Midwest Generation, an affiliate of Edison Mission Energy, told its bankruptcy court on Oct. 30 that a new coal ash disposal policy from the Illinois Environmental Protection Agency makes a motion from the Environmental Law and Policy Center (ELPC) a moot point.
ELPC wants the U.S. Bankruptcy Court for the Northern District of Illinois to lift its blanket stay on all outside legal actions against Midwest Generation so that ELPC can pursue a claim against Midwest Gen at the Illinois Pollution Control Board. That claim is over coal ash disposal at the company’s power plants in Illinois.
Notable is that Edison Mission Energy has a pending deal to sell itself, and these power plants, to NRG Energy (NYSE: NRG).
On Oct. 28, the Illinois EPA filed a proposed new coal ash disposal rule with the board, with the agency saying that broad policy was in part fashioned on earlier work it had done with Ameren (NYSE: AEE) related to that company’s coal plants in the state.
Midwest Gen (also known as MWG) told the court on Oct. 30 that the board has already struck down, before the court stay was put in place, parts of the ELPC complaint. “In fact, the only relief remaining to be considered in the Action is all but obviated by the new proposed rule,” it added. “As explained by the Board, the remaining relief seeks to require ‘that MWG permanently remove coal ash and other contaminated materials from the ash ponds, install groundwater pumping and treatment systems, and cease dumping coal ash into the ash ponds.’”
But under the new rule proposed by the state EPA, MWG said it will have a choice (assuming any violations) between closing the ash ponds (which would require removing coal ash and other materials and ceasing dumping the coal ash) and developing a site-specific plan to correct the violations (which plan would be subject to approval by the Illinois EPA, the proper, governmental regulator here).
“Further, there is no active open dumping, mooting ELPC’s request that MWG be prohibited from open dumping,” the power producer added. “Nevertheless, ELPC followed the Board’s Order with the Motion, requesting that the Court completely lift the automatic stay and allow the Action to go forward in high gear. But in addition to the absence of any benefit to be gained from the Action’s unjustifiable attempt to override the Illinois EPA, developments in the six months since the initial hearing on ELPC’s original motion additionally demand denial of the Motion.”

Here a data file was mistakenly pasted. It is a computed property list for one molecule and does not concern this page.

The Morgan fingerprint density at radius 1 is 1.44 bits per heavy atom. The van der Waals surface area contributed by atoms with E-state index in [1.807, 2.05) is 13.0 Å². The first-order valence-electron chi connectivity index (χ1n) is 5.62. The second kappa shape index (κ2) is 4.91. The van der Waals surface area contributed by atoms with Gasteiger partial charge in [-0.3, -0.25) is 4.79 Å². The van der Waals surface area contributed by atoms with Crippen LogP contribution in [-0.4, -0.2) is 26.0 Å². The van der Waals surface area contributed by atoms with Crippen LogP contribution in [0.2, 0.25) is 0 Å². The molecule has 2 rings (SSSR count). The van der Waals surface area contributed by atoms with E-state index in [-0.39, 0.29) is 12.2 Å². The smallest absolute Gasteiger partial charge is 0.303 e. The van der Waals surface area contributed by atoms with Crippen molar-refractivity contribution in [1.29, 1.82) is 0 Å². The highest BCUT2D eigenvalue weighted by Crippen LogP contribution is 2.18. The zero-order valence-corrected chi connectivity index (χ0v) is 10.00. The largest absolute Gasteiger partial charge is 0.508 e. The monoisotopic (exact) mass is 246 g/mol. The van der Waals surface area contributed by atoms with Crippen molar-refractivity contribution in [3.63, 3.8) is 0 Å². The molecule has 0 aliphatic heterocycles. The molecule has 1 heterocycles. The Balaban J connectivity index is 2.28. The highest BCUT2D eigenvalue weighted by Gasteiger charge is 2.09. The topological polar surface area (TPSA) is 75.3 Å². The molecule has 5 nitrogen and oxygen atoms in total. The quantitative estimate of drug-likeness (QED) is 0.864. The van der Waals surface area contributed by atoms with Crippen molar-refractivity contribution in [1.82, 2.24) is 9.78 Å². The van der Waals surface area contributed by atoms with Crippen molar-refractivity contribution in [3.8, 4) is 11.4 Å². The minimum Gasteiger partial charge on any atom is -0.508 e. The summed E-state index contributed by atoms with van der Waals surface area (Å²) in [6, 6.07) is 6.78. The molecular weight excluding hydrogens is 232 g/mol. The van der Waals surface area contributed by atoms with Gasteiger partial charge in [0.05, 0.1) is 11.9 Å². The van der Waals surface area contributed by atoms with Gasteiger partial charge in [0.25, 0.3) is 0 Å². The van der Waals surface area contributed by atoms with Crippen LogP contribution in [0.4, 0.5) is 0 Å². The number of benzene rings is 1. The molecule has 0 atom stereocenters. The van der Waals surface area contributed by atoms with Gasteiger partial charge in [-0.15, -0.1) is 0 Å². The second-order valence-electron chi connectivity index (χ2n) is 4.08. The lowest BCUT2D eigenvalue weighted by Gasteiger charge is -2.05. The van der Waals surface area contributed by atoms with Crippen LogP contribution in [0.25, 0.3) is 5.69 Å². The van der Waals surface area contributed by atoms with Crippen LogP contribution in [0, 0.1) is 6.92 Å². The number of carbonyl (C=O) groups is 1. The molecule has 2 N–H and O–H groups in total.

MWG noted that just last week, the bankruptcy court approved the debtors’ entry into a plan sponsor agreement with potential purchaser NRG Energy, pursuant to which NRG proposes to acquire substantially all of the debtors’ businesses for roughly $2.64bn through a chapter 11 plan.
“The Plan Sponsor Agreement contains a ‘go-shop’ provision that allows the Debtors to complete the sale process they started on August 1, 2013, and sets a series of timing milestones that the Debtors must meet in connection with the chapter 11 plan process, ultimately requiring confirmation of a chapter 11 plan by March 31, 2014,” the company said. “In other words, the Debtors have just five months to conclude their sale process for over $2 billion in assets; develop, file, and obtain approval for a disclosure statement; solicit, receive, and tally votes on a chapter 11 plan; analyze and resolve $10 billion in claims against their estates; and obtain confirmation of a chapter 11 plan effectuating the NRG transaction — all subject to a fiduciary out in the event the Debtors receive a higher and better offer in the meantime, and all in close coordination with the Debtors’ key stakeholders. These chapter 11 cases are in their home stretch, and the devotion of energy, time, and focus to consummating this comprehensive restructuring transaction has never been more critical. Granting the Motion now would come at the expense of these scarce resources.”
Midwest Gen added: “ELPC suggests that, because the Debtors were able to negotiate and secure the offer from NRG while the Action was pending, the Debtors should also be able execute the deal while the Action goes forward. In addition to disregarding the new posture of these chapter 11 cases, ELPC is ignoring key changes about its own Action. Most importantly, at the time of the Initial Order, it was possible for the Action to take a step forward with minimal involvement on MWG’s part: its motion to dismiss was already pending, and all that remained to be done to adjudicate that motion to dismiss was for ELPC to respond and the Board to make a ruling. But now, the next step is full-blown litigation, including extensive oral and written discovery, complex data analysis, depositions and testimony of MWG employees, Illinois EPA personnel, and dueling experts, and hundreds or thousands of attorney hours all leading up to a hearing that could take place many months or years from now.”